OF MEN AND THEIR THOUGHTS ABOUT DEATH
Man’s thoughts and understanding of death are shrouded in mystical abstractions. They sometimes smack of histrionics of the infirm, hobbling between extremities as if in gesticulation. They are tinged with the thinking of local belief systems and often flavoured with inexplicable religious thoughts of different schools of philosophy. To some others, death is a transcendental vestibule to the sublime ethereal. The subject matter is non-descript in perspective. Liken it to a prism if you choose.
Death evokes a dreariness that renders it reducible to a mere syllable of thought. Ponder over this, “… death is a tragedy that comes in the form of darkness and clouds…. It is a necessary norm….” This rendition was part of a Reverend Father’s sermon at the funeral service for a deceased acquaintance. Real, death is inescapable. In all man’s rendezvous on earth, it is the ultimate, a finality. To some, death is at once an apocalypse. The clutch is definite whether delivered of steel or velvet gloves.
Does it generate any feeling of wistfulness? Only gloom? Maybe not. The late Chief Obafemi Awolowo stunned well-wishers at his 78th birthday anniversary when he said, “What I am celebrating is actually the imminence of my transition to eternal life. The fact that I am happy to celebrate it means that the great beyond must be a happy place. I have a strong conviction in life-after-death.” Sixty-three days later, the sage passed away in his sleep. He had before this time placed order for a serialized publication on the subject of life-after-life. Some of the books arrived shortly after his death.
The story is still told with refreshing ease back home, of that late grandfather. He instructed his children to begin preparations for his death six months before he died. On the morning of the day he died, he sent all the women in the neighbourhood to fetch firewood for his funeral. Before their return in the afternoon, he passed away in his sleep. He had prayed for all his children and assured them continued guidance even after his death. Is there life after death? African traditional philosophy upholds precisely that.
The passing away of a man arouses a festive mood among relatives in meaningful elaborate burial rituals. They are purposive celebrations enacted to propitiate his departed forbears to accept him into their exclusive realm whence blessings are showered on the living. The dead are supposed nearer God. They are an isthmus between God and the living. This cultural element is essentially symbolic for the man whose life bore no stings of moral depravity.
Christianity, too, shares a belief skin to that. Believers in Jesus Christ, the Jewish Messiah who dedicate their lives to his principles, will live forever in heaven if Judgment day certifies them qualified. Those not so authorized will remain in everlasting hellfire. They nullify the views of atheist and allied schools of philosophy, whose perception of death portrays the unfathomable image of the unforgiving iconoclast. Believers in life-after-death are nothing iconoclastic about death. It is a metaphysical stage in the existence of the human soul. What counts, they contend, is whether your presence on earth reflected remarkable glimmerings of piety. The rest of the matter is left to conjecture.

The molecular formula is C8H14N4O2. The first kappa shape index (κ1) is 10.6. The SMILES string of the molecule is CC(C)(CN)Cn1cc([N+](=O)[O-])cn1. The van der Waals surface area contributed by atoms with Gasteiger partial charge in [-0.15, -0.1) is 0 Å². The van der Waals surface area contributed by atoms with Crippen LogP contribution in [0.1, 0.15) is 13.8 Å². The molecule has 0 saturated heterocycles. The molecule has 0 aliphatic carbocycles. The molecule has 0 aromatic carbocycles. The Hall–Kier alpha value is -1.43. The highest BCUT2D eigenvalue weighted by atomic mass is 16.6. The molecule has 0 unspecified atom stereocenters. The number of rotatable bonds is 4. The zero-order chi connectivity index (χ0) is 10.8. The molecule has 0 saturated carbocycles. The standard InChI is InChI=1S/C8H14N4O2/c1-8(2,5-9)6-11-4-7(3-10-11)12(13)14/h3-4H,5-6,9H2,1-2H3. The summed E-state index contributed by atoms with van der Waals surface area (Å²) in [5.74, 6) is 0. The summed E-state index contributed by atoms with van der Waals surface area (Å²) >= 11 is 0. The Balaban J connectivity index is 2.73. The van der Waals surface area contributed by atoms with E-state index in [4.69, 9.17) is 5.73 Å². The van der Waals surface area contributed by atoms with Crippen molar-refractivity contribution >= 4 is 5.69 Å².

The above views notwithstanding, a man spends every day of his life planning; the desire to accomplish what his mental imagination conceives is endless. His mind is sometimes perturbed about what could put an end to it. The apt consolation is that man’s existence on earth is, after all, ephemeral.
Death stalks and haunts us, always lurking in our shadows until that momentous strike, a fixed time perhaps. Some say there is a time to die, a belief that is itself an allurement to a fatalistic view of life. The insistence is that when your time is up, its up. Take Napoleon. The Great French general and emperor once wrote, “Our hour is marked, and no one can claim an hour beyond what fate has predestined”. Unlike Alexander the Great, the Pan-Hellenistic warrior from Macedonia and the only soldier-ruler comparable to him in history, Napoleon reigned when the gun had been invented. He acquired a reputation for racing across burning bridges; through hails of bullets ahead of his troops in battle, he was never struck by any. Napoleon’s invasions are among the largest in the history of mankind; he marched on the Russian heartland with an army of over 600,000 men, arriving in Moscow in the summer of 1812. He was defeated by the Russian winter and compelled to retreat. He returned to Paris alive with only 26,000 men. He died of cancer in faraway St. Helena. But his life span of 53 years consumed a full trajectory; an astonishing rise to fame as general at 27, as Emperor three years later, then Leipzig and Waterloo, and a quiet death in exile. His was a life of daring military adventurism in Europe, Asia and Africa. His claims to fatalism are justified and could continue to win many more followers to his school of thought.